Montana is suing BNSF Railway over payments for a short line’s grain shipments, while BNSF is saying “our actions are legal” and that it is trying to offer the state’s shippers transparency in their freight rates.
The suit is the latest in a series of actions involving the railroad, the state and its grain shippers. Early this year, Montana’s attorney general issued a report saying the state’s rail customers pay the highest rail rates in the nation and said BNSF controls 95 percent of their rail service.
Now, reports say state attorneys filed suit Nov. 10 charging BNSF was effectively trying to create a monopoly in central Montana.
BNSF had earlier operated a short line segment called the Geraldine Line after its former owner went bankrupt. Later, the large carrier opted out of that service, and the Associated Press said it agreed in a 1984 settlement to pay a state-owned short line operator, Central Montana Railroad, a fee for each grain carload it hauled.
A Montana spokesman told AP that BNSF at the start of this month stopped making required payments, and the suit calls its actions “predatory.”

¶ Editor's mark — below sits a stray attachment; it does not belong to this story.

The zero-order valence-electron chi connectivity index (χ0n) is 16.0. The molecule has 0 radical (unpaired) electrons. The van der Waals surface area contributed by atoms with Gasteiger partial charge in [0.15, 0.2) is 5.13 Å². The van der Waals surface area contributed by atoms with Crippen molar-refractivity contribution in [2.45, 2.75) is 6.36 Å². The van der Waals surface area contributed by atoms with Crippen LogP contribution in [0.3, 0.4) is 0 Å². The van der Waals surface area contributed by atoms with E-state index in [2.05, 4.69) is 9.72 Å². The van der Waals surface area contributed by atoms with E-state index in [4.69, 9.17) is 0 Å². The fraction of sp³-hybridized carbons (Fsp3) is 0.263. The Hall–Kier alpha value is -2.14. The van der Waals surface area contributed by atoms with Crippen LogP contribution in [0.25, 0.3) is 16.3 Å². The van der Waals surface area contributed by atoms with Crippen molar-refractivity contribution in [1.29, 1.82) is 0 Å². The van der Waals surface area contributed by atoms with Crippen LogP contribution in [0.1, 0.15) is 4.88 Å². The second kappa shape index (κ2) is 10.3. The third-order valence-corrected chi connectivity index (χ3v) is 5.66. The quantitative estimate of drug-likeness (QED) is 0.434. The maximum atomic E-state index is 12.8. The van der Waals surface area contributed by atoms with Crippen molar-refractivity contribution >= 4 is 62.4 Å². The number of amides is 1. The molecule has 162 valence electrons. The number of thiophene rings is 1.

But in a formal statement it issued in response to reports of the suit, BNSF said the state’s filing “primarily deals with issues that have already been before federal courts for the past four years. Many of these issues were resolved in BNSF's favor by the federal court and arbitration panels.”
Meantime, BNSF said, “we intend to continue these efforts to demonstrate that our actions are legal, designed to provide Montana producers with rate transparency and protect Montana producers from excessive rail rates.”
The suit also comes as Congress is trying to quietly craft a package of rail regulatory reforms, and hoping to get agreement both from railroads and major customer groups before a bill is formally introduced.
Contact John D. Boyd at email@example.com.